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Rules on federal elections in condos during a pandemic

And they’re off to the races !!

The prime minister has asked the Governor General to dissolve parliament, setting the stage for Canada’s next general election. Blue, green, orange and red electoral signs (we’ve listed them alphabetically) will soon be popping everywhere and candidates will start canvassing. Naturally, things will be very different this time around in the current pandemic context.

Boards and property managers will soon receive requests from candidates and their representatives wanting to access the property for canvassing purposes. They may also receive requests from owners wanting to put up electoral signs; and from others wanting these same signs to be taken down.

So, what are the rules applicable to canvassing and to electoral signs during a federal election?

Candidates’ access to condo property

In Ontario, section 118 of the Condo Act is clear about electoral canvassing. This section provides that a condo corporation cannot restrict reasonable access to the property by candidates for election to the House of Commons, the Legislative Assembly or an office in a municipal government or school board if access is necessary for the purpose of canvassing or distributing election material.

The Canada Elections Act goes further. It provides that no one in control of a multi-residential building may prevent a candidate or their representatives from canvassing between 9:00 a.m. and 9:00 p.m.

There is an exception however.  Section 81(2) of the Canada Elections Act provides that the candidates’ right to access the condo buildings does not apply to:

multiple residence buildings whose residents’ physical or emotional well-being may be harmed as a result of permitting canvassing or campaigning referred to in that subsection.

So, while you likely cannot have a blanket prohibition preventing electoral canvassing, both the Condo Act and the Canada Elections Act provide a framework authorizing condo corporation to implement reasonable conditions surrounding canvassing.  These conditions could include:

  • Requiring canvassers to wear a mask while in the building;
  • Reducing the number of canvassers at any given time. Perhaps now is not the time to have 3 canvassers from each party in the building at the same time;
  • Requiring canvassers to abide by any protocols you have in place (for instance limiting the number of riders in the elevators);
  • Requiring canvassers to complete a COVID screening questionnaire before entering the building.  We have blogged already on how to implement COVID screening at your condo entrances. Using a QR Code (to be used with a smartphone) can greatly facilitate the collection of COVID screening information.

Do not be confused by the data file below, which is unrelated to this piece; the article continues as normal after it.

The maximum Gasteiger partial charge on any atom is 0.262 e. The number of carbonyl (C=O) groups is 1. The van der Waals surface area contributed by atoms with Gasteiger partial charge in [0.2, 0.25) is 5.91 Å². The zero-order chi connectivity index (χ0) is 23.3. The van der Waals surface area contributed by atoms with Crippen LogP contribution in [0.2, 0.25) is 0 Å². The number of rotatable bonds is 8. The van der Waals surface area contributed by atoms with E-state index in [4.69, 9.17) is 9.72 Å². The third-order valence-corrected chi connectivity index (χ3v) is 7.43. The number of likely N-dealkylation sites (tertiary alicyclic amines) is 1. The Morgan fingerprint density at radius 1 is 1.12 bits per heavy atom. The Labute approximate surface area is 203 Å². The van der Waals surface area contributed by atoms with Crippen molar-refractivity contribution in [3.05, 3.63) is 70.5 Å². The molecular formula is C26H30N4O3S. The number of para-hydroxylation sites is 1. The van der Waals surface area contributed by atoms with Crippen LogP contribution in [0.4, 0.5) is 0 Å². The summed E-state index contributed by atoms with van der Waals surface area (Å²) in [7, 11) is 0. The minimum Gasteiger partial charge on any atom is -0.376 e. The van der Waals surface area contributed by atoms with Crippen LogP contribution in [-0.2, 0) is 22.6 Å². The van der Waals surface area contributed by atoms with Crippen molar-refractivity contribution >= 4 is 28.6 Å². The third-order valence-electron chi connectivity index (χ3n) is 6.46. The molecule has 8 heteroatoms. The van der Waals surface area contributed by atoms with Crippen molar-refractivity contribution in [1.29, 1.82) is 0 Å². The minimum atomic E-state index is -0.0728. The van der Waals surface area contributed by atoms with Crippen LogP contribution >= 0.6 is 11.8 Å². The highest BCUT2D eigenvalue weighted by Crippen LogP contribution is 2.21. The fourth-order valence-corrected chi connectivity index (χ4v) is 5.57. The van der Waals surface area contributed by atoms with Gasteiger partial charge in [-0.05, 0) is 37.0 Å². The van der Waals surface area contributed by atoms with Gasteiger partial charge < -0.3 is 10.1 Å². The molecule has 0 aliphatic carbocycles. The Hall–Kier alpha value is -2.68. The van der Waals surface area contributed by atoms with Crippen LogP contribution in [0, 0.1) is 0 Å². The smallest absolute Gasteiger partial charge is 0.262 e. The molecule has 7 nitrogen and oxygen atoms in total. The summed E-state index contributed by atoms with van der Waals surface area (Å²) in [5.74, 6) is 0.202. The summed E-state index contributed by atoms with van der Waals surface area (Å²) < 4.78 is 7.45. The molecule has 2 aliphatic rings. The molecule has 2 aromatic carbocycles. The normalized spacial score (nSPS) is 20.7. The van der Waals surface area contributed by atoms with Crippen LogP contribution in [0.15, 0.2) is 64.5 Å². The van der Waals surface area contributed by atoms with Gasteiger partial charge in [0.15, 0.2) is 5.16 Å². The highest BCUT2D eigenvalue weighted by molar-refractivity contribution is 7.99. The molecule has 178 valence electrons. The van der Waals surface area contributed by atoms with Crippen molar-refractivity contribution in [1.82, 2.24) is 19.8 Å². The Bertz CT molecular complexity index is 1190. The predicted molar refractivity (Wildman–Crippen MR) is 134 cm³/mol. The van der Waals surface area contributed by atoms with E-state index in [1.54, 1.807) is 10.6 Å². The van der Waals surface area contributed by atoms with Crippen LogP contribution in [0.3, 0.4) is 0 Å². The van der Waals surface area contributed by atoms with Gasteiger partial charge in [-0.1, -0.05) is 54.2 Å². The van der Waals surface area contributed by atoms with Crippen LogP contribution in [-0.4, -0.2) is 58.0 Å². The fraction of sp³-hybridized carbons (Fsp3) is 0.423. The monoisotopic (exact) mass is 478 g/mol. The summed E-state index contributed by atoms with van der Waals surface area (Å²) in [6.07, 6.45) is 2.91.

It is important, now more than ever, to ensure your condo corporation sends a clear signal of what is expected from those showing up at your entrances.  Consider posting clear signs expressly addressed to the federal candidates/canvassers.

You could also consider proactively sending a clear note to each candidates in your riding, explaining what is expected of them at your condo.

Electoral signs

What about electoral signs? Can a condo corporation prevent owners from placing signs in their windows or on their balcony?

The Condominium Act is silent on this but the Canada Elections Act isn’t.  Section 322 of this Act provides that:

No condo corporation (or agents acting for it) may prohibit the owner of a condo unit from displaying election advertising posters on the premises of his or her unit.

Owners can therefore show their colour by placing electoral signs, but this right is limited to posting such signs on the premises of their unit. This may prevent owners from putting up signs on what would otherwise constitute common elements (including exclusive-use ones such as yards and balconies). But read on: there are hefty fines applicable to corporations preventing proper electoral posters.

The Canada Elections Act also specifically provides that condominium corporations may set reasonable conditions relating to the size or type of election advertising posters that may be displayed on the premises and may prohibit the display of election advertising posters in common areas of the building.

We get two clues from this provision:

  • any restriction must be reasonable; and,
  • The corporation can prohibit electoral signs on “common areas” of the building. Note that it does not refer to “common elements” but to “common areas“. This may counter the language of section 322, which  restricted the advertising to one’s unit. It also may restrict a condo’s ability to prevent signs on someone’s exclusive-use front yard.

In circumstances where there is a debate on whether owners can post signs on their exclusive-use front yard or balconies, it probably is preferable to adopt restrictions as to size and type of signs, rather than ban them out entirely.  Stated otherwise, regulate the sign and consider requiring that the type of acceptable sign not damage property or not pose a risk to others (you don’t want electoral signs to fly off a 25 story balcony!).

As with everything else: any restriction must be reasonable.

Penalty and fines

Anyone who willfully contravenes section 322 (the one permitting election advertising posters) can be liable to a fine of up to $2,000 or to imprisonment for a term of not more than three months – or both. It probably is best to err on the side of caution.

Different rules for municipal or provincial elections

It is interesting to note that the rules applicable to a federal election are different from those applicable to provincial or municipal elections. In the case of provincial or municipal elections, corporations must consult provincial legislation, municipal by-laws and the corporation’s governing documents. We will leave this for another post.


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